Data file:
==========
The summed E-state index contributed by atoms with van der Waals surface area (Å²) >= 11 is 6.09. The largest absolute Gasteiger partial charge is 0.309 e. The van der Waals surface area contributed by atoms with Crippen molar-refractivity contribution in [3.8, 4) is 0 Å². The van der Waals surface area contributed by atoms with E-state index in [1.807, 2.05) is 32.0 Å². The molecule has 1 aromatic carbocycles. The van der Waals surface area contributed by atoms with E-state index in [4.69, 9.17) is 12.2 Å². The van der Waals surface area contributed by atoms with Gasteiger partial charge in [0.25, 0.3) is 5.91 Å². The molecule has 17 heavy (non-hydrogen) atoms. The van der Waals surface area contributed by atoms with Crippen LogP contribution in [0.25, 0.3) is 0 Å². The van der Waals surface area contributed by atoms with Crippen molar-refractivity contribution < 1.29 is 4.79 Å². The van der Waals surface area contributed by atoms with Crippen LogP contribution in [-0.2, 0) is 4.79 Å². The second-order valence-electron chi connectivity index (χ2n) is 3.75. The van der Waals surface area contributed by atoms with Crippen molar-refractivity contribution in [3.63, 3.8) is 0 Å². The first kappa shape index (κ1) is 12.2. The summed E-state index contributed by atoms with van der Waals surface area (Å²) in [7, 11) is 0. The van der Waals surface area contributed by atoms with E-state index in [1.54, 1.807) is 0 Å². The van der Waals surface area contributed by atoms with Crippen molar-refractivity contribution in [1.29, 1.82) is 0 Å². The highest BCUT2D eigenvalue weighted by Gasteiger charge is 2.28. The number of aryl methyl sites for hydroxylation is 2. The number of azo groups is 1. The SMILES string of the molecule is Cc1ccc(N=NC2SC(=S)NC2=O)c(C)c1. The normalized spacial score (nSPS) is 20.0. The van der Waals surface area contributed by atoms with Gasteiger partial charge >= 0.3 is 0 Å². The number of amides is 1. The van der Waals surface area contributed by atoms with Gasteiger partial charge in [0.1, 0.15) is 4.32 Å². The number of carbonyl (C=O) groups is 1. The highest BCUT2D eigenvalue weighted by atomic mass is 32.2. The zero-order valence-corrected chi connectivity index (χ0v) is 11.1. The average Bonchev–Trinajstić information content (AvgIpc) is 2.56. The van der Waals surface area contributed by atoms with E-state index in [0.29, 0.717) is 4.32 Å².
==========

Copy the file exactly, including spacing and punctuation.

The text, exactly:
The summed E-state index contributed by atoms with van der Waals surface area (Å²) >= 11 is 6.09. The largest absolute Gasteiger partial charge is 0.309 e. The van der Waals surface area contributed by atoms with Crippen molar-refractivity contribution in [3.8, 4) is 0 Å². The van der Waals surface area contributed by atoms with E-state index in [1.807, 2.05) is 32.0 Å². The molecule has 1 aromatic carbocycles. The van der Waals surface area contributed by atoms with E-state index in [4.69, 9.17) is 12.2 Å². The van der Waals surface area contributed by atoms with Gasteiger partial charge in [0.25, 0.3) is 5.91 Å². The molecule has 17 heavy (non-hydrogen) atoms. The van der Waals surface area contributed by atoms with Crippen LogP contribution in [0.25, 0.3) is 0 Å². The van der Waals surface area contributed by atoms with Crippen molar-refractivity contribution < 1.29 is 4.79 Å². The van der Waals surface area contributed by atoms with Crippen LogP contribution in [-0.2, 0) is 4.79 Å². The second-order valence-electron chi connectivity index (χ2n) is 3.75. The van der Waals surface area contributed by atoms with Crippen molar-refractivity contribution in [3.63, 3.8) is 0 Å². The first kappa shape index (κ1) is 12.2. The summed E-state index contributed by atoms with van der Waals surface area (Å²) in [7, 11) is 0. The van der Waals surface area contributed by atoms with E-state index in [1.54, 1.807) is 0 Å². The van der Waals surface area contributed by atoms with Crippen molar-refractivity contribution in [1.29, 1.82) is 0 Å². The highest BCUT2D eigenvalue weighted by Gasteiger charge is 2.28. The number of aryl methyl sites for hydroxylation is 2. The number of azo groups is 1. The SMILES string of the molecule is Cc1ccc(N=NC2SC(=S)NC2=O)c(C)c1. The normalized spacial score (nSPS) is 20.0. The van der Waals surface area contributed by atoms with Gasteiger partial charge >= 0.3 is 0 Å². The number of amides is 1. The van der Waals surface area contributed by atoms with Gasteiger partial charge in [0.1, 0.15) is 4.32 Å². The number of carbonyl (C=O) groups is 1. The highest BCUT2D eigenvalue weighted by atomic mass is 32.2. The zero-order valence-corrected chi connectivity index (χ0v) is 11.1. The average Bonchev–Trinajstić information content (AvgIpc) is 2.56. The van der Waals surface area contributed by atoms with E-state index in [0.29, 0.717) is 4.32 Å².